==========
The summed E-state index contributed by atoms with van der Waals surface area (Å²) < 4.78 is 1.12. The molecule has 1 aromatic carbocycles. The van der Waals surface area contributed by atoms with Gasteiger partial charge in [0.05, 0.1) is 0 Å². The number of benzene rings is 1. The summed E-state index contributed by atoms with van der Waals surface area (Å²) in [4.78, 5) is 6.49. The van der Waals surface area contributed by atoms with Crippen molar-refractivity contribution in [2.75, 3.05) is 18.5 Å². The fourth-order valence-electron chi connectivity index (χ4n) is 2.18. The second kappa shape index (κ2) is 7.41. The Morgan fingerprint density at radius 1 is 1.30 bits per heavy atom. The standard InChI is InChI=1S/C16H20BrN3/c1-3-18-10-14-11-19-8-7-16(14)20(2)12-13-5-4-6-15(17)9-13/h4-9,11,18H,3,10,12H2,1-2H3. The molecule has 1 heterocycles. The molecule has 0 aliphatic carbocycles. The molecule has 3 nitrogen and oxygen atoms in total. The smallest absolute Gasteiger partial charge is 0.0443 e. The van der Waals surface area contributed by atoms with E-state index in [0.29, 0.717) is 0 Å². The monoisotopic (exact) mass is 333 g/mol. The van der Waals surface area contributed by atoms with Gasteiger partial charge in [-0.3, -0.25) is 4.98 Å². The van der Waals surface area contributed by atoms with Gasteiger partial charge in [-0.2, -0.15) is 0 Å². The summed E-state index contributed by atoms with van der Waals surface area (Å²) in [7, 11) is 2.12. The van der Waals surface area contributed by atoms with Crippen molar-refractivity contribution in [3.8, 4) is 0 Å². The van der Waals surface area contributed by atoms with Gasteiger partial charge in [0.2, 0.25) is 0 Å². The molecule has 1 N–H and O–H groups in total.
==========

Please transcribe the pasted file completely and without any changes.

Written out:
The summed E-state index contributed by atoms with van der Waals surface area (Å²) < 4.78 is 1.12. The molecule has 1 aromatic carbocycles. The van der Waals surface area contributed by atoms with Gasteiger partial charge in [0.05, 0.1) is 0 Å². The number of benzene rings is 1. The summed E-state index contributed by atoms with van der Waals surface area (Å²) in [4.78, 5) is 6.49. The van der Waals surface area contributed by atoms with Crippen molar-refractivity contribution in [2.75, 3.05) is 18.5 Å². The fourth-order valence-electron chi connectivity index (χ4n) is 2.18. The second kappa shape index (κ2) is 7.41. The Morgan fingerprint density at radius 1 is 1.30 bits per heavy atom. The standard InChI is InChI=1S/C16H20BrN3/c1-3-18-10-14-11-19-8-7-16(14)20(2)12-13-5-4-6-15(17)9-13/h4-9,11,18H,3,10,12H2,1-2H3. The molecule has 1 heterocycles. The molecule has 0 aliphatic carbocycles. The molecule has 3 nitrogen and oxygen atoms in total. The smallest absolute Gasteiger partial charge is 0.0443 e. The van der Waals surface area contributed by atoms with E-state index in [0.29, 0.717) is 0 Å². The monoisotopic (exact) mass is 333 g/mol. The van der Waals surface area contributed by atoms with Gasteiger partial charge in [-0.3, -0.25) is 4.98 Å². The van der Waals surface area contributed by atoms with Gasteiger partial charge in [-0.2, -0.15) is 0 Å². The summed E-state index contributed by atoms with van der Waals surface area (Å²) in [7, 11) is 2.12. The van der Waals surface area contributed by atoms with Crippen molar-refractivity contribution in [3.8, 4) is 0 Å². The van der Waals surface area contributed by atoms with Gasteiger partial charge in [0.2, 0.25) is 0 Å². The molecule has 1 N–H and O–H groups in total.